DC Comics Partners With comiXology and PlayStation, Will Offer Day and Date Books

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In a move that’s sure to rock the comic book industry, DC Comics is finally making the greatest universe of superheroes available on multiple digital platforms starting today. The biggest news, though, is that DC will offer day and date editions of current and ongoing titles across all platforms for $2.99. To kick things off, the Justice League: Generation Lost mini-series will be the first day and date title. DC is not only partnering with ComiXology and Sony PlayStation but they’re also releasing their very own app for the iPhone and iPad.

“At DC Comics, it has been a top priority that DC forges a meaningful, forward-looking digital strategy,” said Jim Lee, Co-Publisher, DC Comics. “As both a comic book creator and Co-Publisher, it was incredibly important that our plan includes not only creator incentive payments, but also an innovative component that supports comic shop owners. We see digital as an opportunity to grow our entire business.”

(More on Techland: Superman: All the Anniversaries)

Before we get to our Q&A with DC’s Co-publisher Jim Lee and DC Entertainment EVP of Sales and Marketing John Rood there are a few things you need to know about this monstrous deal.

Pricing for all platforms (DC Comics app, ComiXology Apple app, DC Comics-branded storefront on the web at ComiXology and eventually at dccomics.com later this year) will range from $0.99 to $2.99 and includes titles from DC Comics, Vertigo and Wildstorm. Free issues of Zuda’s Bayou and “select stories” from Batman: Black & White will be available at launch. If that weren’t enough, DC will release a free 10-page preview of Superman’s 700th issue today for both platforms. “The 10 page story is a prelude to writer J. Michael Straczynski and artist Eddy Barrows’ highly anticipated “Grounded” storyline that will be published in Superman which will examine how Superman sees America, and how America sees Superman.”

Let’s get down to the nitty-gritty of both deals.

DC’s ComiXology store front will launch with over 100 issues (and 100 new issues each month) from DC Comics, Vertigo and WildStorm that happens to include All Star Superman #1. Each week starting with launch will include one issue of Neil Gaiman’s Sandman series that’s digitall exclusive to ComiXology.

(More on Techland: Talking Digital Comics With Comixology’s David Steinberger)

The PlayStation Network will launch with over 80 issues (50 additional titles each month) from DC, Vertigo and WildStorm that includes the first 25 issues of Superman/Batman. Because of its tie-in with Sony, comic books based on videogames (Free Realms, God of War and Resistance) will be made digitally exclusive to the PSP platform.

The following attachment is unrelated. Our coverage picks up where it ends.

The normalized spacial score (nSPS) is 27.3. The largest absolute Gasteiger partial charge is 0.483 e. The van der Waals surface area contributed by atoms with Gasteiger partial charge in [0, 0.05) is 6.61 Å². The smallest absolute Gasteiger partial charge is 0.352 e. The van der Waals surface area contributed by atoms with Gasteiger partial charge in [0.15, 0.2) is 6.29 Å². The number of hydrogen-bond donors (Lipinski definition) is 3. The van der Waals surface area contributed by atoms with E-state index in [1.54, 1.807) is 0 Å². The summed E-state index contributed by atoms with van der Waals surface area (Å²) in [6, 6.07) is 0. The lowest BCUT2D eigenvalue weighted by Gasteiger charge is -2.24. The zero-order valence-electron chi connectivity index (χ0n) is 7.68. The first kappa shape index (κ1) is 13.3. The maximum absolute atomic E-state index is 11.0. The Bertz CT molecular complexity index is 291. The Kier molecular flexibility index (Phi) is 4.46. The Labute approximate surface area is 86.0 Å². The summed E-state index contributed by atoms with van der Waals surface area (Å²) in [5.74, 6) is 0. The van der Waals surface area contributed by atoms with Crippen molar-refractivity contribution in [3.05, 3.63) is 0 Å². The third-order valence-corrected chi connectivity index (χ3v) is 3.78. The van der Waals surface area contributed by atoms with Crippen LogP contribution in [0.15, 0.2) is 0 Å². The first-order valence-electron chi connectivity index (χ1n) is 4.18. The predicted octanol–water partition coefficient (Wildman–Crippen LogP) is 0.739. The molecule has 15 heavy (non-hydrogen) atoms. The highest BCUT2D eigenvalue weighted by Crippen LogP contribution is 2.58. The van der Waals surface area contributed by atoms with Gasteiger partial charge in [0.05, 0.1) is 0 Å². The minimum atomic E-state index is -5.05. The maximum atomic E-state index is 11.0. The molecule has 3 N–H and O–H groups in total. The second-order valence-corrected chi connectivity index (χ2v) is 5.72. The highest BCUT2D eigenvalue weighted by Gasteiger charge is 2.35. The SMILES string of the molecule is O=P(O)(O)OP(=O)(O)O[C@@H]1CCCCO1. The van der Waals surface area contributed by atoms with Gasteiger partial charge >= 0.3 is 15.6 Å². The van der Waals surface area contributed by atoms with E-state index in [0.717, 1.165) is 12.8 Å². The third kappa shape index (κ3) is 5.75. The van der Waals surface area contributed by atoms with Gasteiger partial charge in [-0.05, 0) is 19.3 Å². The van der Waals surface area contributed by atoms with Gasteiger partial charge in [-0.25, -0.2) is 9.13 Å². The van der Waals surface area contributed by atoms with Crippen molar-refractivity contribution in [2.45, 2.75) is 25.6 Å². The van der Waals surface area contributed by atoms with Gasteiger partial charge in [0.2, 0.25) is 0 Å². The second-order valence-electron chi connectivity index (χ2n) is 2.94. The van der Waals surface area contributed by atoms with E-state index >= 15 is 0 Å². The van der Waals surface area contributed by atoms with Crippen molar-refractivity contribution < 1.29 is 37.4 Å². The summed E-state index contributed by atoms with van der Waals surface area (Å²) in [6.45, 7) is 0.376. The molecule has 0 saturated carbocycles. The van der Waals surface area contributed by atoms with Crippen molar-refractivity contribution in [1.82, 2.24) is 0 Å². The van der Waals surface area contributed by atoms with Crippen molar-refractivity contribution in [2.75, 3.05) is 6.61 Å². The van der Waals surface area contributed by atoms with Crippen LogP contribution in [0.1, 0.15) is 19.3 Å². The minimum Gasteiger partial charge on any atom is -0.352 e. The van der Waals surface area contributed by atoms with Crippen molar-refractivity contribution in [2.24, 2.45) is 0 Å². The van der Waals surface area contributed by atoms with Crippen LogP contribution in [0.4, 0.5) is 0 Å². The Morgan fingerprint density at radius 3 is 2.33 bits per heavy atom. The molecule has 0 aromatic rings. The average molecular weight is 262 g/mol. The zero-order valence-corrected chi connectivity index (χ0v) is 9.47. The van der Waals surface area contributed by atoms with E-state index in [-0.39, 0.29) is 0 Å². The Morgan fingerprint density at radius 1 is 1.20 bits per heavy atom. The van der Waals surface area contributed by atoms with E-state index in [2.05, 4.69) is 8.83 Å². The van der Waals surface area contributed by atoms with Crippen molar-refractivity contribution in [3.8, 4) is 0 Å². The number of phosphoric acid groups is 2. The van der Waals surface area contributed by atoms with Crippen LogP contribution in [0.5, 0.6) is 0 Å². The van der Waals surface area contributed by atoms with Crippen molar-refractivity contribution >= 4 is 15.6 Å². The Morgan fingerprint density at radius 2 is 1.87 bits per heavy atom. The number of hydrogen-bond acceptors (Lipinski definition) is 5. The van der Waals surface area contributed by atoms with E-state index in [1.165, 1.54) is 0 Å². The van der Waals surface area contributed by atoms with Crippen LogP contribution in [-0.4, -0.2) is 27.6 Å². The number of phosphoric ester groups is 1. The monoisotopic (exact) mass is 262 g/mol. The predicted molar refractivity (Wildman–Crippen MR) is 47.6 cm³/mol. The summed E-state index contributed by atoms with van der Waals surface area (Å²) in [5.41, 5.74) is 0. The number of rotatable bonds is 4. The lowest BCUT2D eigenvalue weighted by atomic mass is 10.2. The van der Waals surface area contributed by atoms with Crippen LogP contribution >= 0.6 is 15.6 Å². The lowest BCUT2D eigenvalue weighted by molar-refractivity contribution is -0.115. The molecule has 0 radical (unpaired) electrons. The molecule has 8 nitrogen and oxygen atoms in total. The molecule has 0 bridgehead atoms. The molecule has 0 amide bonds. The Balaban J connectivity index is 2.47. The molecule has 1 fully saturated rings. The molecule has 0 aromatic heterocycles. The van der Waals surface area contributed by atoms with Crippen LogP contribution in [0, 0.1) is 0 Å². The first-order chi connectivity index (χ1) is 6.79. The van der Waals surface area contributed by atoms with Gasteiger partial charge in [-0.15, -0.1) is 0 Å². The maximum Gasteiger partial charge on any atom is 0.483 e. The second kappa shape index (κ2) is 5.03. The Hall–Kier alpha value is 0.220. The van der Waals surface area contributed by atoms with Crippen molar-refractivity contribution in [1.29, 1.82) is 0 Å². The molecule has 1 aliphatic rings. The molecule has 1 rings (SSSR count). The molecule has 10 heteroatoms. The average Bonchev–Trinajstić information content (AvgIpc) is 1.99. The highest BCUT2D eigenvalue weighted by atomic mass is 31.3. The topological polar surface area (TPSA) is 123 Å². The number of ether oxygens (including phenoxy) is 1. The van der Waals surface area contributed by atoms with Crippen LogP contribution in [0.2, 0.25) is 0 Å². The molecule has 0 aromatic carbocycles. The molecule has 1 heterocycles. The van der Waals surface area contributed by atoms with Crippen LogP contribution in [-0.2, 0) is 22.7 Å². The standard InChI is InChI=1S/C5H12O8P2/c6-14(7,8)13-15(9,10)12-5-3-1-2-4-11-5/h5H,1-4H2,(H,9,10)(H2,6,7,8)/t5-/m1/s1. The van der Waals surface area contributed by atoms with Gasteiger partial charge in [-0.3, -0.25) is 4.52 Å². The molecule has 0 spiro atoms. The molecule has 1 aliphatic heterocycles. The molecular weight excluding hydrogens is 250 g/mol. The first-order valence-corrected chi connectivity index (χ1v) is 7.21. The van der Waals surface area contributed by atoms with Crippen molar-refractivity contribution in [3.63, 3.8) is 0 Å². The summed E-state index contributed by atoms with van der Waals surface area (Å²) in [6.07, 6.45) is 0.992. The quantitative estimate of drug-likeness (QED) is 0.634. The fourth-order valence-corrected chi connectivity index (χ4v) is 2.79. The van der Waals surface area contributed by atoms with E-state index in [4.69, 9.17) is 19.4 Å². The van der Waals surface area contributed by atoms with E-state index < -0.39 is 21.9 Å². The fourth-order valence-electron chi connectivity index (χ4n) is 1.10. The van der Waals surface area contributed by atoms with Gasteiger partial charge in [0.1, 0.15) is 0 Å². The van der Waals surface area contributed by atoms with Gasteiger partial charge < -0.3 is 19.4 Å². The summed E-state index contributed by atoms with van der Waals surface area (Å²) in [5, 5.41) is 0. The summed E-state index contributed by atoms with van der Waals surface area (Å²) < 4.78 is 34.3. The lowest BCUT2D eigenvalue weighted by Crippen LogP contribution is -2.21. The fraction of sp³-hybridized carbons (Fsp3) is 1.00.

One other thing to note in the press release is that DC Comics is working with Warner Bros. Digital Distribution on deals with Apple, Microsoft and other online distributors. Does this mean we’ll see comics on the Xbox?

And now onto our Q&A with Jim Lee and John Rood.

*Gallery after the Q&A*

How long has this been in the works?

Jim Lee: As early as when the new management team was announced. There was a digital task force within DC that had been working on it prior to Diane Nelson being named head of DC Entertainment hence some of the delay but the folks on the task force were up to date on what was happening in the digital world. But because of the transition it delayed our jumping into the digital arena.

Why now?

John Rood: We wanted to see where consumers were going and what they were telling us about what they were reading.

Jim, you’ve been a big proponent of the digital space while Didio has said in the past that his priority is print, but when the transition happened, did you make this a top priority?

Jim: A lot of this stuff had already been in the works but with the transition we wanted to make sure everything was in place and working correctly before we launched with our initiative. And then we needed to figure out the creative participation and listening to and involving the retailer’s point of view into our plan. And to John’s point, getting feedback from the fans in terms of what they wanted from comics whether they wanted everything priced at $1.99 and how many bells and whistles they wanted in it and based on our own internal research as this stuff was coming out. I was definitely checking out all the digital comic book offerings and found that a lot of times certain navigation interfaces were not as sleek and immersive as you would like. So a lot of thought went into what digital comics should be.

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How important is the day-and-date release of Justice League: Generation Lost? Will it last the entire 26-part series? And why not, let’s say, Brightest Day?